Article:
Historically, infrastructure has played a central role in extending imperial value relations (Cowen
2018), and the quest of mega-publishers to accumulate ever more infrastructural power, must be
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read in this light. Infrastructure is things, but “also the relation between things” (Larkin 2013:
Figure 5: The publishing ecosystem of Elsevier. Source: Redrawn from Posada and Chen
4 The Promises and Perils of OA Data Infrastructures
As Batterbury (2017: 175) argues, for “some, it is perfectly acceptable to cede author copyright to
companies that prepare and sell them, thereby losing ownership and management of that
intellectual property.” For him and others, including this author, research funded with public
money should be a public good. It should be added that both social justice and ecological reasons,
generous intellectual property protections must also be dismantled in favour of true OA regimes
of knowledge (Fuchs and Sandoval 2013; Raworth 2017).
As part of an “academic spring”, governments, research councils, librarians, university leaders,
academics and journalists have come out to criticize the corporate publishing model and called
for its overhaul. Corporate publishers have reacted by increasingly offering OA models. These
were able, often supported by governments, to push for a ‘gold OA model’ (Fuchs and Sandoval
2013) which requires authors to pay still rather high article processing charges (APC), while
making content available to readers immediately and at no cost. As Vega et al. (2021) show, this
model is not the dominant one in the global publishing landscape, even if publishers are quick to
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invoke this impression (Fuchs and Sandoval 2013)
. Paper repositories (so-called ‘green OA’)
hosted by universities or other ways to make research findings accessible (e.g., via blogs or
platforms such as THE CONVERSATION) are supplementing the paper-focused OA drive. Ironically,
a prominent definition of OA as “digital, online, free of charge, and free of most copyright and
licensing restrictions” (Suber 2013, in Kitchin et al. 2015: 665), seeking to demolish both “price
barriers (subscriptions, licensing fees, pay-per-view fees) and permission barriers (most
copyright and licensing restrictions)” (ibid.), obscures the significant differences between for-
profit and not-for-profit OA models (which are non-corporate) (Fuchs and Sandoval 2013).
There are a variety of OA models
, including assumingly credible publishers such as MDPI that
have become more predatory in their business practices (Crosetto 2021) or OA models that
neither charge authors, nor readers, nor institutions and have maintained a high level of academic
integrity at the same time (e.g., the Journal of Political Ecology). Many, however, see the future of
producing and disseminating research in OA digital data repositories (Kitchen et al. 2015), a.k.a
“Open Scholarly Infrastructures” (Bilder et al. 2015). There are significant differences in how OA
data repositories can be organized and funded, but as a rule of thumb these can be largely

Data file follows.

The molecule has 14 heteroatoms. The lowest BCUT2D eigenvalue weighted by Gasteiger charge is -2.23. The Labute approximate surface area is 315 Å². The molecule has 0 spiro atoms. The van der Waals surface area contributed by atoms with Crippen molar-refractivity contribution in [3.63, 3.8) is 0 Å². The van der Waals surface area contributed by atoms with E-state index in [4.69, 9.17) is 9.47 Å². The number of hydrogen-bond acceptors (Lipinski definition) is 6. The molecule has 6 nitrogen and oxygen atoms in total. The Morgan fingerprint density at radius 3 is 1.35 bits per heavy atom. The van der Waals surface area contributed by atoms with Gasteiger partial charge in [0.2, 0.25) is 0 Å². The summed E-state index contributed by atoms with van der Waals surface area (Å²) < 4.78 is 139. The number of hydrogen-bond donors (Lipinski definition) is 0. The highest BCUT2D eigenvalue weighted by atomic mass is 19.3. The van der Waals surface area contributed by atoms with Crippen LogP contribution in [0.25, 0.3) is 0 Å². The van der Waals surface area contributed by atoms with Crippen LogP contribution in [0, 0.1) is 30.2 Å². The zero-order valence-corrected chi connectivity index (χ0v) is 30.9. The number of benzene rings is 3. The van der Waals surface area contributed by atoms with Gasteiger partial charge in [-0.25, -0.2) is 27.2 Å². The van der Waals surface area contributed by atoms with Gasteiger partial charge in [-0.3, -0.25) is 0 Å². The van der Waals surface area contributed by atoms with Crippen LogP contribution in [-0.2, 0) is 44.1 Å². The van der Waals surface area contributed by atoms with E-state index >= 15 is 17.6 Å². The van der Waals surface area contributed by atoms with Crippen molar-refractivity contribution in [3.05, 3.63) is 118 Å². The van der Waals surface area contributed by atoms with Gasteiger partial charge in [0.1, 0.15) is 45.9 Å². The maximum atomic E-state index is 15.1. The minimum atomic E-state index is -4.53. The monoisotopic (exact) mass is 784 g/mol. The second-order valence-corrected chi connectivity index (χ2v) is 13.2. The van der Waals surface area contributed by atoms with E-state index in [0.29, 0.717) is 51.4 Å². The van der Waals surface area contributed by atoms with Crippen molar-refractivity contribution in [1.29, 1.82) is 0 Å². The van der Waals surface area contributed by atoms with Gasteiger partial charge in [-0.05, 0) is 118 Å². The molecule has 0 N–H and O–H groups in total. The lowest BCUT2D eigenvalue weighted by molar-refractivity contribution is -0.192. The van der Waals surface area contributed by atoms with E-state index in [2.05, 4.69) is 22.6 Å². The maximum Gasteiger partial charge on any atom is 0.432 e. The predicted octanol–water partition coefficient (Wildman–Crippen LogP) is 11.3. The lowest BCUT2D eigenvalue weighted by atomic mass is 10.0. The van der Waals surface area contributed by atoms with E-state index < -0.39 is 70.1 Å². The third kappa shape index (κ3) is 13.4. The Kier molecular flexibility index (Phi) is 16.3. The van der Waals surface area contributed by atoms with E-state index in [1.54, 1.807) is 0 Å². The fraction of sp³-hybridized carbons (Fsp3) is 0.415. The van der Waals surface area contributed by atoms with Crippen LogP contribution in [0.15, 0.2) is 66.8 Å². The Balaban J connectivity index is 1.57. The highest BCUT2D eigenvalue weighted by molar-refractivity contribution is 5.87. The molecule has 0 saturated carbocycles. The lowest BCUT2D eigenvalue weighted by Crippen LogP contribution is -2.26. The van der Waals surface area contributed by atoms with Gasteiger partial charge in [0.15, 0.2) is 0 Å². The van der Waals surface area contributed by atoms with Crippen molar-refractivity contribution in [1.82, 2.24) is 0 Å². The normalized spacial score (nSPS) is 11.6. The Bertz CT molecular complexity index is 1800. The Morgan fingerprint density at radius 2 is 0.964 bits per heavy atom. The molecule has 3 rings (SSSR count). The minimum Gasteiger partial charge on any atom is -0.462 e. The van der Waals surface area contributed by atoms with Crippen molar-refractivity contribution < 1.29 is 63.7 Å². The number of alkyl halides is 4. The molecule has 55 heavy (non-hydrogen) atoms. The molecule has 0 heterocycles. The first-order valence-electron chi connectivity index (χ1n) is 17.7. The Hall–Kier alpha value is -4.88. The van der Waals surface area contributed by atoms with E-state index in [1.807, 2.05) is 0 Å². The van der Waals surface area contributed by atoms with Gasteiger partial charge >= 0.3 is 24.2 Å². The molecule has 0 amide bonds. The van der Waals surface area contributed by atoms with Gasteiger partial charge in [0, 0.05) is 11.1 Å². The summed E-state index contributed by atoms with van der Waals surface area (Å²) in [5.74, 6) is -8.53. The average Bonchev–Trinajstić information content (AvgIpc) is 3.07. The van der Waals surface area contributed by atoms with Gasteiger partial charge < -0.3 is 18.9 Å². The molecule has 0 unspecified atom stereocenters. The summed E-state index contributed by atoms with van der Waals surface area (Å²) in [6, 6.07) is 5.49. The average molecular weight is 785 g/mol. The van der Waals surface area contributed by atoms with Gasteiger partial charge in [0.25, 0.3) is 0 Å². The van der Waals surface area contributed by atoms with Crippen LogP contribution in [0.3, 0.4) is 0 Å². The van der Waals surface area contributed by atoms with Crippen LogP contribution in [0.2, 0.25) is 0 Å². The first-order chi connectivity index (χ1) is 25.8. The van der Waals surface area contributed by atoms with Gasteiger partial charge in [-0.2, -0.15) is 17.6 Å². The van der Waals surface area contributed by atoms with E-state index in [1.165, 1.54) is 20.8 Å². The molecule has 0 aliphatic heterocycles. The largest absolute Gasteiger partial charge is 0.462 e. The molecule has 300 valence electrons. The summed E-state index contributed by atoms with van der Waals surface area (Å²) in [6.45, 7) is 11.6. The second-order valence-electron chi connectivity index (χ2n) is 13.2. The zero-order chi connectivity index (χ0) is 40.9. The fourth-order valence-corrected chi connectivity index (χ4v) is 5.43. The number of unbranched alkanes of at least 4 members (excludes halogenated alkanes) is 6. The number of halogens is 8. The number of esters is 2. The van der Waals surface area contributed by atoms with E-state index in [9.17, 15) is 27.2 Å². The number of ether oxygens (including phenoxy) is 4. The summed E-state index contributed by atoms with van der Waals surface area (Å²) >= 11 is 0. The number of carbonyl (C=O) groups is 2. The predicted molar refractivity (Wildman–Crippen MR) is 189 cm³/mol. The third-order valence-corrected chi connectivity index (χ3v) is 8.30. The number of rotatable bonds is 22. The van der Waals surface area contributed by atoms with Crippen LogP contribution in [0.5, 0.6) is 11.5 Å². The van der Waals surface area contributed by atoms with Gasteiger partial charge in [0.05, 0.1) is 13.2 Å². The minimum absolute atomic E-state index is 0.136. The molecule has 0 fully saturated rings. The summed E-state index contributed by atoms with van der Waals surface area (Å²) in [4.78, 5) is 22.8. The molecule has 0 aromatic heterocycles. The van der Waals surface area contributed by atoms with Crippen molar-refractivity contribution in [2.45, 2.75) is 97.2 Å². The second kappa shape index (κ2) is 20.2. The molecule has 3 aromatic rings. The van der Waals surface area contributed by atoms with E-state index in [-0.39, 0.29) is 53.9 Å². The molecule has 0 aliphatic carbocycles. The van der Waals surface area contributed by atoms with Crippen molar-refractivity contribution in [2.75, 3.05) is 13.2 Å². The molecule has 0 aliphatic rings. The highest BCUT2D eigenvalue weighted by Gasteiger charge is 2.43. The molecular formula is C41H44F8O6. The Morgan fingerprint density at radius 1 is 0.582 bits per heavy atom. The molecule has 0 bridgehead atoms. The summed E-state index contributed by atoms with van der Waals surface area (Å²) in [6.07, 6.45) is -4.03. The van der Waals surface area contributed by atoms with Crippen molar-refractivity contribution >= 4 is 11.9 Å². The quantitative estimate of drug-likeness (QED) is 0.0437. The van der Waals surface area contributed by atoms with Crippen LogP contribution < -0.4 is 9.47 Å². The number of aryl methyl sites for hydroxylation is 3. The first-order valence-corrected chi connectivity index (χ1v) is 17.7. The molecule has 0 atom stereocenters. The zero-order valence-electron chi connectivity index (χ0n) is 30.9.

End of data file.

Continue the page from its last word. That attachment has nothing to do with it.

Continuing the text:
considered as OA infrastructures meant to reshape the way knowledge is produced, used and
reused, with proponents making both scientific and financial arguments for why such
infrastructures should be the future of research (Kitchin et al. 2015; see Table 1).
In Vega et al.’s data base, 72% percent of all journals listed do not attract APC.
For current trends data on access journals, see Vega et al. (2020) and European Commission (2021a).
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Table 1: Benefits of data repositories/infrastructures, source: Kitchin et al. 2015: 666.
Direct benefits
New research opportunities
Scholarly communication/access to data
Re-purposing and re-use of data
Increasing research productivity
Stimulating new networks/collaborations
Data available for teaching and student projects
Knowledge transfer to industry
Improves skills base
Increasing productivity/economic growth
Verification of research/research integrity
Fulfilling mandate(s)
Short-term benefits
Value to current researcher and students
No data lost from researcher turnover
Widens access where costs are prohibitive for
Short-term re-use of well-curated data
Secure storage for data-intensive research
Availability of data underpinning publications
Private benefits
Benefits to sponsors/funders of research/archive
Benefits to researchers and institutions
Fulfils grant obligations
Increased visibility/citations
Commercialising research
Over the past years, a number of these infrastructures have been launched, benefiting from “new
archiving technologies, a massive expansion in digital data storage, data standards, and open
science and open data movements (Kitchin and Lauriault 2019: 86). Usually, these
infrastructures are operated at national or regional scales. For instance, the European Union
published its first position papers on open science and data in 2012 (Kitchin et al. 2015). Since
then, it has developed an Open Science Policy, centring around eight ambitions. Among others,
this includes calls for Open Data, setting up the European Open Science Cloud (EOSC), developing
a new generation of metrics to measure impact, and strengthening of Citizens Science (European
Commission 2021b).